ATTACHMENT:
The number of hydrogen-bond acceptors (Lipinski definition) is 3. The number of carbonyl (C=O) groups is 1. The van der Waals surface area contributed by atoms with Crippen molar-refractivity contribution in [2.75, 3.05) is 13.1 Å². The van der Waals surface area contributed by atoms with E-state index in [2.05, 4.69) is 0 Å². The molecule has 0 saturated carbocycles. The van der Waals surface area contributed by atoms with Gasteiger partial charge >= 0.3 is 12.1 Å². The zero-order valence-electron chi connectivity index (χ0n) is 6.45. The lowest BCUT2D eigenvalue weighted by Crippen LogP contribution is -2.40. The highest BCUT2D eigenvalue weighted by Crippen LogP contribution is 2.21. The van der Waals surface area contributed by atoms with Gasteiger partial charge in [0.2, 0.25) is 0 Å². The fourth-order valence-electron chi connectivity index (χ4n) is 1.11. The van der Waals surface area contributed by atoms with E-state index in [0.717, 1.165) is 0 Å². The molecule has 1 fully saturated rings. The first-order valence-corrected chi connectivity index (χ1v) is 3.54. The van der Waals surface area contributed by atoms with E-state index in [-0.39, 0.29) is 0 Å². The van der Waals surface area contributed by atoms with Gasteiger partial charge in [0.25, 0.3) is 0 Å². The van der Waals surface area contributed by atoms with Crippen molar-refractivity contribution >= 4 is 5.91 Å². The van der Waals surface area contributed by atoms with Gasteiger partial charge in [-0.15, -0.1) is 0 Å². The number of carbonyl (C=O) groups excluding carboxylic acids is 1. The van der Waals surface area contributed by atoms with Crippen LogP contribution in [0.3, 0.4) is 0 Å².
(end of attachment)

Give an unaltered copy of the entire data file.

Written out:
The number of hydrogen-bond acceptors (Lipinski definition) is 3. The number of carbonyl (C=O) groups is 1. The van der Waals surface area contributed by atoms with Crippen molar-refractivity contribution in [2.75, 3.05) is 13.1 Å². The van der Waals surface area contributed by atoms with E-state index in [2.05, 4.69) is 0 Å². The molecule has 0 saturated carbocycles. The van der Waals surface area contributed by atoms with Gasteiger partial charge >= 0.3 is 12.1 Å². The zero-order valence-electron chi connectivity index (χ0n) is 6.45. The lowest BCUT2D eigenvalue weighted by Crippen LogP contribution is -2.40. The highest BCUT2D eigenvalue weighted by Crippen LogP contribution is 2.21. The van der Waals surface area contributed by atoms with Gasteiger partial charge in [0.2, 0.25) is 0 Å². The fourth-order valence-electron chi connectivity index (χ4n) is 1.11. The van der Waals surface area contributed by atoms with E-state index in [0.717, 1.165) is 0 Å². The molecule has 1 fully saturated rings. The first-order valence-corrected chi connectivity index (χ1v) is 3.54. The van der Waals surface area contributed by atoms with E-state index in [-0.39, 0.29) is 0 Å². The van der Waals surface area contributed by atoms with Gasteiger partial charge in [0.25, 0.3) is 0 Å². The van der Waals surface area contributed by atoms with Crippen molar-refractivity contribution >= 4 is 5.91 Å². The van der Waals surface area contributed by atoms with Gasteiger partial charge in [-0.15, -0.1) is 0 Å². The number of carbonyl (C=O) groups excluding carboxylic acids is 1. The van der Waals surface area contributed by atoms with Crippen LogP contribution in [0.3, 0.4) is 0 Å².